Process Improvement is at its best when it doesn’t look like much. We often fall into the trap of needing expensive equipment or consultants to save money and, in the end, it costs us money.
Rule of thumb: real change needs to develop from inside. If you try to force it from the outside, it will be short-lived – and expensive.
In Professional Services, improving efficiency usually means increasing turn around times (whether that’s a file for a lawyer or a patient for a clinic) without sacrificing attention to detail. Spoiler alert: if it feels easy to start, you’re doing it wrong.
Changes that make real money have 3 overlapping qualities: they’re about leadership (it starts with you, not them), problem-solving (as in, they must address the root source of inefficiencies that already exist within the organization), and culture (the buy-in required, which leads to consistency).
Case in Point
Let’s imagine a busy dental clinic as our case study. The waiting room is chaotic, patients are waiting long periods for their appointments to start, and dental hygienists are feeling rushed as frantic receptionists react to impatient clients. The practice owner hears complaints from staff that they’re under enormous stress.
The first thing the owner does is hire a consultant. The consultant hears the words “busy”, “chaotic”, and “disorganized” from the practice owner, and walks into the clinic. He assesses that the software the receptionists are using is outdated and recommends a more powerful software tool. The software is exorbitantly expensive, but the consultant assures the practice owner that it will answer all their problems.
But does it? Not necessarily. The receptionists struggle to re-learn their jobs as they adjust to the new software. Patients continue to wait, as the receptionists struggle to navigate the program. Dental hygienists are still rushing, as the extended check-in time cuts into their appointment blocks. Staff are more distressed than ever. How could this investment be putting the clinic further in the hole, and not further ahead?
The practice owner started from the wrong place. Consider the qualities of effective process improvement for your team, and how they could have changed the outcome at the clinic:
You have a well-educated, professional team who trained for years to get into your office and make it work. You don’t need to make process improvement an edict. They want to help, just let them.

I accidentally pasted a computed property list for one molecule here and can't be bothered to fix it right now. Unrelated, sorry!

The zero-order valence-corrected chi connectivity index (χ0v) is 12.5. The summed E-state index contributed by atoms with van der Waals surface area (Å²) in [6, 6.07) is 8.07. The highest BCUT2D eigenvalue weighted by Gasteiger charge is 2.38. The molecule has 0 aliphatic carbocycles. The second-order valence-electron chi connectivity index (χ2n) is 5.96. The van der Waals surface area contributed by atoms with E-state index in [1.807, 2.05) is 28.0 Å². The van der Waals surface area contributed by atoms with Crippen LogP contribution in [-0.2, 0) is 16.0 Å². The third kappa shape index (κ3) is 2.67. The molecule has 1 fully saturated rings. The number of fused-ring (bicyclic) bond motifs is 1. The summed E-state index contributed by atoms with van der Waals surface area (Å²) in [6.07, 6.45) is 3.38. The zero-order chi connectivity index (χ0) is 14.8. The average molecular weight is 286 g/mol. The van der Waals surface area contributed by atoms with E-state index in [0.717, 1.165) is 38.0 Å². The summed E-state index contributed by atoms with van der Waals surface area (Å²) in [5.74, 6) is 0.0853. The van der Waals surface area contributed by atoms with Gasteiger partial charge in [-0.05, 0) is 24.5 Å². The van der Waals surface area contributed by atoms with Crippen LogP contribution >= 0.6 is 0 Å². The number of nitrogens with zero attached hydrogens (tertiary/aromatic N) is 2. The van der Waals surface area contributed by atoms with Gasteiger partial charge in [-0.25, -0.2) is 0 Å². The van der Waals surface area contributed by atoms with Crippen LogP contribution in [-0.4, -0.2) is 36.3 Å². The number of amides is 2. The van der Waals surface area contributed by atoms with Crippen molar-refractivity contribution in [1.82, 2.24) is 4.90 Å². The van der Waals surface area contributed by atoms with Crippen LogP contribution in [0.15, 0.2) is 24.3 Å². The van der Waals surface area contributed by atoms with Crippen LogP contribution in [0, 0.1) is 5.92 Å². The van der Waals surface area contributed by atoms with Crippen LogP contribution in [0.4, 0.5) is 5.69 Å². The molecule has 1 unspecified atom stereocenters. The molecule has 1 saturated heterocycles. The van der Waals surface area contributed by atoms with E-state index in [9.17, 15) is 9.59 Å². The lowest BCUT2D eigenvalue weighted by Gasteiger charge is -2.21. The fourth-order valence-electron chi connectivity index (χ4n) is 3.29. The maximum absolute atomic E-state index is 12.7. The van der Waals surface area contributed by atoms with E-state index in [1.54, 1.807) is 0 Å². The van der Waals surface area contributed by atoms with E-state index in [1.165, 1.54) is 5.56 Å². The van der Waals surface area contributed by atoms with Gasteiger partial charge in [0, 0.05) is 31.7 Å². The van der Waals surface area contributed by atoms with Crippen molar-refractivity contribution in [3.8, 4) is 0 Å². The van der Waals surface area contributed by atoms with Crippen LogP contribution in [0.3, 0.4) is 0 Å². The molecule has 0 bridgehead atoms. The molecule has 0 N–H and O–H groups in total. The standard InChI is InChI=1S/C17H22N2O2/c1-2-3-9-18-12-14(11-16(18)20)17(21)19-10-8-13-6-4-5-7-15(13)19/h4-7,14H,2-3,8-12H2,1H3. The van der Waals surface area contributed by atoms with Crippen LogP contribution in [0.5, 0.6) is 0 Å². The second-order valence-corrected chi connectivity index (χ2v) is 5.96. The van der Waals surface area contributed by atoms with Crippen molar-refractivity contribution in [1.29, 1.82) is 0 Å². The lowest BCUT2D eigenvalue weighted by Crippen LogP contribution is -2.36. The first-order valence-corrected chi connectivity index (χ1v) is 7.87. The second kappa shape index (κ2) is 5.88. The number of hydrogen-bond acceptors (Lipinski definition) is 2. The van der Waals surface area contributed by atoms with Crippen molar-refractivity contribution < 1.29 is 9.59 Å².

Catch 10 people at their desks (when they aren’t fighting deadlines) and ask them what bugs them. They probably have answers to that question and have been waiting to be asked. Have those conversations that we always think we don’t have time for.
Authentically support your team and they’ll embrace process improvements. That brings in the next hurdle; that change will evaporate in 4 months if you put the autopilot on.
Systemic change is a commitment. It’s:
Good leadership is about fostering a healthy sense of urgency. Unhealthy urgency is unsustainable and corner-office-driven. You need urgency from lunchrooms, cubicles, and front desks.
The problems of one department are often connected to the problems of another. Sometimes, those issues originate from a lack of clarity from the top. Get to the bottom of the barriers holding your team back by:
- Mapping out the challenges across the organization: As leaders, we can never look at our teams’ issues in a vacuum. It can be helpful to create a visual ‘org chart’ and list the struggles under each department. Then, we can take a step back and truly see where issues originate and how they intersect.
- Finding out what’s getting in the way, and changing it: Your team can’t do the job without the right tools. Whether breaking down departmental silos, training for more skills, or reorganizing your management structure, you need to make it happen for your strategic culture to take root.
- Document, document, document! It’s great to experience that “aha!” moment in a staff meeting and verbally agree to a new process. But time goes on, people leave, and new people replace them. Processes that aren’t documented – and accessible! – are the dormant problems of the future.
“Empowerment” is a great word to include in a PowerPoint, but we need more than lip service. We need follow-through. You can create cultural shifts 3 ways:
Let’s visit our dental office in a parallel universe. In this universe, the practice owner started by speaking to staff and explaining his vision of a calm, efficient clinic. He listened to their problems, asked questions, and took notes. He stepped back and realized that the triage process for new patients was being done verbally, tying up staff unnecessarily. The receptionists documented their triage process, which became a form for patients to fill out upon arrival. By encouraging all of this, he also set a precedent for everyone to think differently about their impact within the workplace.
In its most effective form, process improvement is the path of least resistance, even if it has a few overgrown weeds in the way. It’s up to us to clear the lines of communication and help our teams move forward.
“For companies to change, we need to stop thinking like mechanics and to start acting like gardeners.”
— Alan M. Webber